The Telephone Exchange Building is an example of Spanish Colonial Revival architecture, popular in the 1920’s. Red-tiled roofs are found along the top of the building, over the front door and above each window. The design of the Telephone Exchange attempts to make the building blend in with its surrounding neighbourhood as “Exotic” Spanish style architecture can be found on many of the area’s residences from the same period.

7. Artist's House

Q: Where can you find moose, pelicans and roosters in River Heights?

A: Surrounding an artist’s house on Grosvenor Avenue.

8. River Heights Lawn Bowling Club 1935

Lawn bowling was an extremely popular sport throughout Canada in the late 19th century. The River Heights Lawn Bowling Club has been an important part of life in the area for over 75 years and is a well known landmark in the neighbourhood. It stands as the oldest and most intact lawn bowling clubhouse in the City of Winnipeg.

Click here to learn more about the River Heights Lawn Bowling Club.

9. 211 Oak Street

A beautiful example of Dutch Colonial Revival Architecture, a style popular at the turn-of-the-century. The house is distinguished by its gambrel roof, decorative siding, symmetrical facade with an asymmetrical side entrance, and decorative stained glass.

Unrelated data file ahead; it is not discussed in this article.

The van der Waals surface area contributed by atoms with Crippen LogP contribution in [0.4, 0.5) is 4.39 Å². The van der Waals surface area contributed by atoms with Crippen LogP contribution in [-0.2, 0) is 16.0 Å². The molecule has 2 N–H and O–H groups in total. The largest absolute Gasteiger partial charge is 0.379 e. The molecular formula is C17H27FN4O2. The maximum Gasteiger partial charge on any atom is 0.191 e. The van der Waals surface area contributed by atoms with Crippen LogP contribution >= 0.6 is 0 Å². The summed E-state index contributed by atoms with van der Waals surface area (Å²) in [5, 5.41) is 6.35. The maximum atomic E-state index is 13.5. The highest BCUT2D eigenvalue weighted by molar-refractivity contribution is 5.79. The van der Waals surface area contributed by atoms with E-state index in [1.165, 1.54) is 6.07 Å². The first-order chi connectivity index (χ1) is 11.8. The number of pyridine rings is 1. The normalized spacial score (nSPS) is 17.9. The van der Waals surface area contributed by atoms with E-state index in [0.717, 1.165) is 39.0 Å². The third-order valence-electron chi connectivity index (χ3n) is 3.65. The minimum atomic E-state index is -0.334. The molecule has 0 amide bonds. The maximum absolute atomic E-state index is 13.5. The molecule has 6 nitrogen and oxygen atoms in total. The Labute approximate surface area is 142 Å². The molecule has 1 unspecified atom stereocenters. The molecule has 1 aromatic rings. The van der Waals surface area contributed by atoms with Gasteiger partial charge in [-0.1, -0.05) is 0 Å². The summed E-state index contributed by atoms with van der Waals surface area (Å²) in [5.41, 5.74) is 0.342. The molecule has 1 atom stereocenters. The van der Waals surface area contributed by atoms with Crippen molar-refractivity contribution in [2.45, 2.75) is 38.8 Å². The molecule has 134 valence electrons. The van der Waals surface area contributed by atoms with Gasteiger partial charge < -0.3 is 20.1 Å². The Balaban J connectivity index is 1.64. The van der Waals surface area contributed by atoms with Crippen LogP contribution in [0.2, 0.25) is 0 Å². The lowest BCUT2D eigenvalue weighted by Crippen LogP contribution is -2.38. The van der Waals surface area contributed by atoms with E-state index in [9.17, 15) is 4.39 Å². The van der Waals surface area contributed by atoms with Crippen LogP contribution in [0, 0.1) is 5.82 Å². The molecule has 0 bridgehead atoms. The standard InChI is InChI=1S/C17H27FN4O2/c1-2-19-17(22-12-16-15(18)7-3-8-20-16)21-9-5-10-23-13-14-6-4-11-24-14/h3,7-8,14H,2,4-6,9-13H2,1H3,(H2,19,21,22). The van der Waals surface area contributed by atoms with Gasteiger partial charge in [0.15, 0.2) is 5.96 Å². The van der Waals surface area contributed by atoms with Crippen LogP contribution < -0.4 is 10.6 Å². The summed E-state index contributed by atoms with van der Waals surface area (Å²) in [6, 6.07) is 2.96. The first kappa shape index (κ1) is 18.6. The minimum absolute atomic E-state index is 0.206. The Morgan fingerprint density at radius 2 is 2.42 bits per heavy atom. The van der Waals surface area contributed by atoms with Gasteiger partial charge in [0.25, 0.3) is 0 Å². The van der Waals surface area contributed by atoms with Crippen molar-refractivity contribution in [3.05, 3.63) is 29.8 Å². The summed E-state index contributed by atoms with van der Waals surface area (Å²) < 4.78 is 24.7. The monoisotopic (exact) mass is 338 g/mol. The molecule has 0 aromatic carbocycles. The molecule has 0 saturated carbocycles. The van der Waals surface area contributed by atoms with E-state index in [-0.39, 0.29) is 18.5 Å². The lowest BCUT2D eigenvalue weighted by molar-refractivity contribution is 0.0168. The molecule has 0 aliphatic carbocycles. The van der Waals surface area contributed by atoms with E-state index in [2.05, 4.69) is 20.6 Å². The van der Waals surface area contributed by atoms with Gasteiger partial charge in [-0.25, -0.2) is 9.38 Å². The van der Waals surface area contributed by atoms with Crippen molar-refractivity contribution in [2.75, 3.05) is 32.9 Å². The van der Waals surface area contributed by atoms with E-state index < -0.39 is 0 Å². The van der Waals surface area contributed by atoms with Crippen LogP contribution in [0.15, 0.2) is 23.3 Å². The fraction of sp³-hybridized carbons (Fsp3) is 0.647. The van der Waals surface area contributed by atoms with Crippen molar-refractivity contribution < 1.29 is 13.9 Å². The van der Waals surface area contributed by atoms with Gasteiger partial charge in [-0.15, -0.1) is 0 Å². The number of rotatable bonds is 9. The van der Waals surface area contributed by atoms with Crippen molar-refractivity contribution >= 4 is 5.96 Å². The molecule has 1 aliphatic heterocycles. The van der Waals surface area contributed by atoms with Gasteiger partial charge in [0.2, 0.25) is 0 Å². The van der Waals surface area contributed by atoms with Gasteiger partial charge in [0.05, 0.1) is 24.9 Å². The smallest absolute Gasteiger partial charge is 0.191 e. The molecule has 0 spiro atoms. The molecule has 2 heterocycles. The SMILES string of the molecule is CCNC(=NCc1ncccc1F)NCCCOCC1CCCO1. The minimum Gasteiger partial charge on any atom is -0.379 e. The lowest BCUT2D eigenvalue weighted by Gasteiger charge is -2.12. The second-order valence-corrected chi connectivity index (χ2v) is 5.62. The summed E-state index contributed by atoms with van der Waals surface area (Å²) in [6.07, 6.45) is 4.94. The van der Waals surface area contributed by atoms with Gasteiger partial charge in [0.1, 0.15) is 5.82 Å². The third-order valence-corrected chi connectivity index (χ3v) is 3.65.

10. The Uptown Theatre, Max Blankstein, Architect 1931

In the 1920s and 30s movie theatres became attractions in their own right, heightening the sensationalism of the architecture as architects combined design elements with abandon to create the right fantasy. The Uptown Theatre, a reincarnation of a Moorish town, represents one of the best movie houses in Winnipeg from that golden era. A special effects machine, controlled by the projector room in the balcony, made stars twinkle in the ceiling, and a small aeroplane to fly through moving clouds. On opening night, chauffeurs parked patrons' cars and klieg lights lit the theatre and the sky. At the time of its opening in 1931, the Uptown Theatre was by far the largest building on Academy Road and continues to define and dominate the streetscape.

Click here to read more about The Uptown Theatre.

11. St. Mary's Academy 1902